Since evidence of actual wrongdoing is scarce, Donner suggested the intelligence community anticipated threats by relying on "ideology, not behavior, theory not practice. During the Cold War, "The Bureau's primary intelligence targets [were] various Marxist persuasions and their adherents." Now, although the targets are more varied, "the basis for this priority" remains the same. "The selection of targets for surveillance, operations such as informer infiltration and wiretapping, and file storage practices reflect what may be called the politics of deferred reckoning, the need to know all about the enemy in preparation for a life or death showdown" with anti-government forces. "Domestic countersubversive intelligence is," Donner continues, "in theory, future-oriented: `Subversive' activities are, in the language of the FBI, those `aimed at' a future overthrow, destruction, or undermining of the government, regardless of how legitimate these activities might currently be or how tenuous the link between present intentions and ultimate action."18 As targets shifted, the institutionalized procedures remained remarkably constant, merely made more efficient with the advent and advances of computer technology. Most far right activists during this period did not represent a challenge to entrenched systems of power, but in fact defended those systems. This dynamic shifted in the 1990s after the collapse of Soviet communism as large sectors of the conspiracist right targeted alleged subversive traitors in the government and their allies in the UN as the new enemy, helping to justify a new wave of state repression in the form of "anti-terrorist" legislation.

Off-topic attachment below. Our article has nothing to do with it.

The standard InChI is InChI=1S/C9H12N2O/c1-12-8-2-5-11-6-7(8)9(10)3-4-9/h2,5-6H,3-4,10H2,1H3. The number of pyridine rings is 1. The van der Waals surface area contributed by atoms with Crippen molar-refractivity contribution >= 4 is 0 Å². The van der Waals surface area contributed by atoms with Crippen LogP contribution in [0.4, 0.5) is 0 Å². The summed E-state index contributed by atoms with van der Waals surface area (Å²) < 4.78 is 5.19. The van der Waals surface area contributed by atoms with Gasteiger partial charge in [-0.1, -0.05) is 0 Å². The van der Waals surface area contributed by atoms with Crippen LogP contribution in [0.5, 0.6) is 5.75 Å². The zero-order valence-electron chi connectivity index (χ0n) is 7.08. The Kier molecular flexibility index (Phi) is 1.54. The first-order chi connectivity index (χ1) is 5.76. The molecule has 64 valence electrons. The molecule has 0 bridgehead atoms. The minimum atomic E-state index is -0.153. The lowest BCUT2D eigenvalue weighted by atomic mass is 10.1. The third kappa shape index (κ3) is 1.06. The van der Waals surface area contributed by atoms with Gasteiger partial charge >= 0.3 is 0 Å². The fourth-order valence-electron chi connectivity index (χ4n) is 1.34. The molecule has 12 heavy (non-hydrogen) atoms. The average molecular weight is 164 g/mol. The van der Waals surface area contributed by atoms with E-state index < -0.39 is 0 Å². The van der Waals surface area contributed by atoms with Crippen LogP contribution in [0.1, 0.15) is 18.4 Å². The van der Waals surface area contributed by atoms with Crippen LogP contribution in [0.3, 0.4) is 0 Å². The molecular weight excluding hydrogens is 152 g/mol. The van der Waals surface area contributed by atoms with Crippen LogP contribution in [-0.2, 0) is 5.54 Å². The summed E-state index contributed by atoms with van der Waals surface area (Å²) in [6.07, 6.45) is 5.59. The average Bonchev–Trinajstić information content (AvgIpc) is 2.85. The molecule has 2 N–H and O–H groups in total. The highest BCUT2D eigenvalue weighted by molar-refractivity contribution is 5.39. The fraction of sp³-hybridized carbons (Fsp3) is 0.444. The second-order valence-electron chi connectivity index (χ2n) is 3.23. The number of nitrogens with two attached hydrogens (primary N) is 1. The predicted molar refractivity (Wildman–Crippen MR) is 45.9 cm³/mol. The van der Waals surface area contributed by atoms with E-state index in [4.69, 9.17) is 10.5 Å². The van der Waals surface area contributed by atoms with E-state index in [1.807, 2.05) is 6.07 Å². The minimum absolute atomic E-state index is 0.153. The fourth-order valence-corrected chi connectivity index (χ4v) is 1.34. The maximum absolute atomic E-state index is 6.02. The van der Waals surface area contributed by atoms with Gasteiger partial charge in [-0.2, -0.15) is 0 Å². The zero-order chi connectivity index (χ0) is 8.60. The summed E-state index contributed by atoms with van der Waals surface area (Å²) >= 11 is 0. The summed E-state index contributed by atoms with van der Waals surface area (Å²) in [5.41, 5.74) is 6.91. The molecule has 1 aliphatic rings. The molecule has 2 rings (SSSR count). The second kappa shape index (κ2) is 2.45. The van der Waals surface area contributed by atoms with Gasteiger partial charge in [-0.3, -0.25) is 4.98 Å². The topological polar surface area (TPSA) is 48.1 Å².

In fact, a transition was taking place. The basic themes of countersubversion theory were developed to fight the red menace, but it was increasingly difficult to argue that a subversive leftist network was undermining the country. Far right groups such as the Ku Klux Klan and the vigilante Posse Comitatus now openly targeted the government as the enemy. As the Cold War evolved, so did the language used to describe the threat, In the genesis of witch hunts, subversive begat extremist, which begat terrorist. Donner noted the addition of the term "extremist" to the countersubversive arsenal of demonizing language, and he discussed how the Reagan Administration and the New Right used the term terrorist to marginalize dissident groups and justify targeting them.19 While some in the intelligence and law enforcement community clung to the countersubversive model, others adopted a more sophisticated justification, the centrist/extremist model.20